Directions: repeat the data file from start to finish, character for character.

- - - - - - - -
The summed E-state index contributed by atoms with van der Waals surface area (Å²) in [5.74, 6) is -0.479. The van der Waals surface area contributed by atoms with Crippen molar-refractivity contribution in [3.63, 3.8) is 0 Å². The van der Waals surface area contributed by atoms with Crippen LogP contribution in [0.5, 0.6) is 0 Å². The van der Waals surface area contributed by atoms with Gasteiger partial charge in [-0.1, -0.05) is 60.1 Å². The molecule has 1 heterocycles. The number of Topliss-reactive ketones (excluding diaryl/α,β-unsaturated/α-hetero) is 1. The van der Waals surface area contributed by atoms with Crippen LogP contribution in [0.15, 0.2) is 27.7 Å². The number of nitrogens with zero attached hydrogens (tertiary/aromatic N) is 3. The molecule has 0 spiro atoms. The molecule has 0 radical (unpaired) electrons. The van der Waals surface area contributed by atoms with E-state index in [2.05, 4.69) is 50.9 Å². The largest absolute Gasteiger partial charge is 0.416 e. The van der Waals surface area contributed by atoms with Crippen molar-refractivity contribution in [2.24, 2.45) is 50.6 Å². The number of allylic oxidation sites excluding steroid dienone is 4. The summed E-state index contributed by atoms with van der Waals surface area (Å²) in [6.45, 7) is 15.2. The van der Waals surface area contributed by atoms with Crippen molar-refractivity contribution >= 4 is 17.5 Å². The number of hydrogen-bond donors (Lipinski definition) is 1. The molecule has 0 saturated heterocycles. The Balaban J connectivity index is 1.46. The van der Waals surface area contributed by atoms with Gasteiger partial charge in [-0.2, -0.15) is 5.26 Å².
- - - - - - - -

The summed E-state index contributed by atoms with van der Waals surface area (Å²) in [5.74, 6) is -0.479. The van der Waals surface area contributed by atoms with Crippen molar-refractivity contribution in [3.63, 3.8) is 0 Å². The van der Waals surface area contributed by atoms with Crippen LogP contribution in [0.5, 0.6) is 0 Å². The van der Waals surface area contributed by atoms with Gasteiger partial charge in [-0.1, -0.05) is 60.1 Å². The molecule has 1 heterocycles. The number of Topliss-reactive ketones (excluding diaryl/α,β-unsaturated/α-hetero) is 1. The van der Waals surface area contributed by atoms with Crippen LogP contribution in [0.15, 0.2) is 27.7 Å². The number of nitrogens with zero attached hydrogens (tertiary/aromatic N) is 3. The molecule has 0 spiro atoms. The molecule has 0 radical (unpaired) electrons. The van der Waals surface area contributed by atoms with E-state index in [2.05, 4.69) is 50.9 Å². The largest absolute Gasteiger partial charge is 0.416 e. The van der Waals surface area contributed by atoms with Crippen molar-refractivity contribution in [2.24, 2.45) is 50.6 Å². The number of allylic oxidation sites excluding steroid dienone is 4. The summed E-state index contributed by atoms with van der Waals surface area (Å²) in [6.45, 7) is 15.2. The van der Waals surface area contributed by atoms with Crippen molar-refractivity contribution >= 4 is 17.5 Å². The number of hydrogen-bond donors (Lipinski definition) is 1. The molecule has 0 saturated heterocycles. The Balaban J connectivity index is 1.46. The van der Waals surface area contributed by atoms with Gasteiger partial charge in [-0.2, -0.15) is 5.26 Å².